An index fund is a type of mutual fund whose holdings are structured to track a particular financial market. In order to reflect the collective performance of the companies in that market, the funds try to follow the benchmark by buying stocks of every company listed on the chosen index.
One of the most commonly followed indexes is the S&P 500 which measures the stock performance of 500 large companies listed on United States Stock Exchanges. Here, we have the S&P/NZX 50 index which, not unlike the S&P 500, measures the performance of the 50 largest stocks trading on the New Zealand Stock Exchange. The performance of this particular index is represented by the combined performance of the 50 companies listed.
How index investing works
Index investing is one of the most common forms of passive fund management. Instead of a fund portfolio manager actively picking stocks, index fund managers build a portfolio whose underlying investments imitate the companies in the specific index they are following. These funds follow their benchmark index regardless of the state of the markets rather than actively manage their underlying investments to try beat or time the market. Because of this, index funds cannot outperform the market.
Benefits of index fund investing
One of the biggest advantages is that index funds have significantly lower management expense ratios compared to their actively managed counterparts. Index funds track a target benchmark or index, so they avoid constantly having to buy and sell stocks. In return, they have lower operating expenses and lower management fees compared to other funds with an active management style.
Warren Buffet thinks that index funds are the best way for the average everyday investor to grow their money overtime. It is an excellent approach to achieve diversification in your investment portfolio as you are exposed to all the stocks in an index. While index funds are vulnerable to market swings and volatility, they have strong long-term returns which make them ideal for long-term investing.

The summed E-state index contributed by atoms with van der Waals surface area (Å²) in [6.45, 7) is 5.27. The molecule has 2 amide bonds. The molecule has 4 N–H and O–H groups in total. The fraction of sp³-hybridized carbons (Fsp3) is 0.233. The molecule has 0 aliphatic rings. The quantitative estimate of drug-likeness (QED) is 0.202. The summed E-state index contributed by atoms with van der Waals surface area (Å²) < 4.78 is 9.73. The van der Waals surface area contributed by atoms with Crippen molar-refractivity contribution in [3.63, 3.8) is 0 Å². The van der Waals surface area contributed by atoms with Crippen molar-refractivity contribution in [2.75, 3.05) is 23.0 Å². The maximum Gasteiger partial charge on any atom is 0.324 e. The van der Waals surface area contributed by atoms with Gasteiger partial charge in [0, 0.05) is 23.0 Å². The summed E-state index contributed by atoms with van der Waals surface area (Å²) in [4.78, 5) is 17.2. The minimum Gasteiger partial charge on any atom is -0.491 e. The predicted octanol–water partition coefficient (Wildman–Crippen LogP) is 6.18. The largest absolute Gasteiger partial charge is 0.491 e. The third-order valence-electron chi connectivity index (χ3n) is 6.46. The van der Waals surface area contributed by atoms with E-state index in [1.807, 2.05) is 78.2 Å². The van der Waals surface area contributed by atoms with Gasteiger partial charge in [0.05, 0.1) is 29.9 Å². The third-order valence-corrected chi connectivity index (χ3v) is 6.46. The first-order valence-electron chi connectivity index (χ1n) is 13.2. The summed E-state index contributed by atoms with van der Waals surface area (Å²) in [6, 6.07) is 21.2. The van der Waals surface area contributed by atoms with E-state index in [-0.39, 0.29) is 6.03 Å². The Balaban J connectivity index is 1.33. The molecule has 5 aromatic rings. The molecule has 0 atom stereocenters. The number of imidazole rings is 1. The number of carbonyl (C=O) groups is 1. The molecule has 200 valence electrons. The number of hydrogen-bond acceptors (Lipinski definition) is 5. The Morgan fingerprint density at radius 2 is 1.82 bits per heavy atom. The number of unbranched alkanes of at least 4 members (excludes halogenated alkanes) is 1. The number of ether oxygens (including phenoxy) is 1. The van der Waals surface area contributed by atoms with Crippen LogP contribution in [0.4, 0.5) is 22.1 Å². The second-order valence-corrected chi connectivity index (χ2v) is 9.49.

Passive KiwiSaver fund
Your KiwiSaver fund may be passively managed, while some may have an active management style or even a mixed management style. There is an ongoing debate as to which management style is superior. Some Kiwis prefer to invest their money in a passively managed KiwiSaver fund due to the lower fees, while some think that the higher fees are worth it and prefer to be in an actively managed KiwiSaver fund. However, a report from the FMA shows that there isn’t a significant link between higher fees and higher returns. This could always change in the future due to the FMA proposing to monitor this more closely.
While index fund investing or investing in passive funds may seem great, there are a lot of things to consider before deciding to invest your money, especially in KiwiSaver. While it’s not always guaranteed, active KiwiSaver funds would allow your account to generate more returns than passive KiwiSaver funds who are tracking an index. As we saw from the shift of BNZ’s KiwiSaver scheme into a more passive approach, along with AMP’s KiwiSaver scheme, passively managed funds are becoming more popular.
What is best suited for you?
Performance and fees are important to look at, but they are not the only things you should base your investment decision on. Important factors such as your situation, financial goals, investment timeframe, and volatility tolerance need to be considered to ensure that you will be making an informed and optimal choice.
National Capital can help you create a KiwiSaver investment plan based on those important factors and thus determine which management style and fund type will be the most suitable for you. Take our KiwiSaver HealthCheck to get personalised professional advice from one of our Authorised Financial Advisors to be more confident in your KiwiSaver investment choices.